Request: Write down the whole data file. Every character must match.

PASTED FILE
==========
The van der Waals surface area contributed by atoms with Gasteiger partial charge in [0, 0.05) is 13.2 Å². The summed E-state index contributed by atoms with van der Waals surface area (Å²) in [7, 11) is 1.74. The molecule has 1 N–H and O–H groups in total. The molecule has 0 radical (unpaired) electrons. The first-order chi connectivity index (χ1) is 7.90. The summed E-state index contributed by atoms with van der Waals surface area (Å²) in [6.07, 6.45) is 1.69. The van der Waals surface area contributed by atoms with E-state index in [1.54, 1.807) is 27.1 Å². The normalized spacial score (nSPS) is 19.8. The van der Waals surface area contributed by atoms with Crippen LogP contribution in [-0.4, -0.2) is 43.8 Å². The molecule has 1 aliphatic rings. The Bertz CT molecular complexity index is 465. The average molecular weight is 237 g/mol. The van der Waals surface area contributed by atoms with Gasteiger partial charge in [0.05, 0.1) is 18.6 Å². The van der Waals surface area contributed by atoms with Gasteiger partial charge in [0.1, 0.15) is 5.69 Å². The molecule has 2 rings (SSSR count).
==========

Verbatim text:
The van der Waals surface area contributed by atoms with Gasteiger partial charge in [0, 0.05) is 13.2 Å². The summed E-state index contributed by atoms with van der Waals surface area (Å²) in [7, 11) is 1.74. The molecule has 1 N–H and O–H groups in total. The molecule has 0 radical (unpaired) electrons. The first-order chi connectivity index (χ1) is 7.90. The summed E-state index contributed by atoms with van der Waals surface area (Å²) in [6.07, 6.45) is 1.69. The van der Waals surface area contributed by atoms with E-state index in [1.54, 1.807) is 27.1 Å². The normalized spacial score (nSPS) is 19.8. The van der Waals surface area contributed by atoms with Crippen LogP contribution in [-0.4, -0.2) is 43.8 Å². The molecule has 1 aliphatic rings. The Bertz CT molecular complexity index is 465. The average molecular weight is 237 g/mol. The van der Waals surface area contributed by atoms with Gasteiger partial charge in [0.05, 0.1) is 18.6 Å². The van der Waals surface area contributed by atoms with Gasteiger partial charge in [0.1, 0.15) is 5.69 Å². The molecule has 2 rings (SSSR count).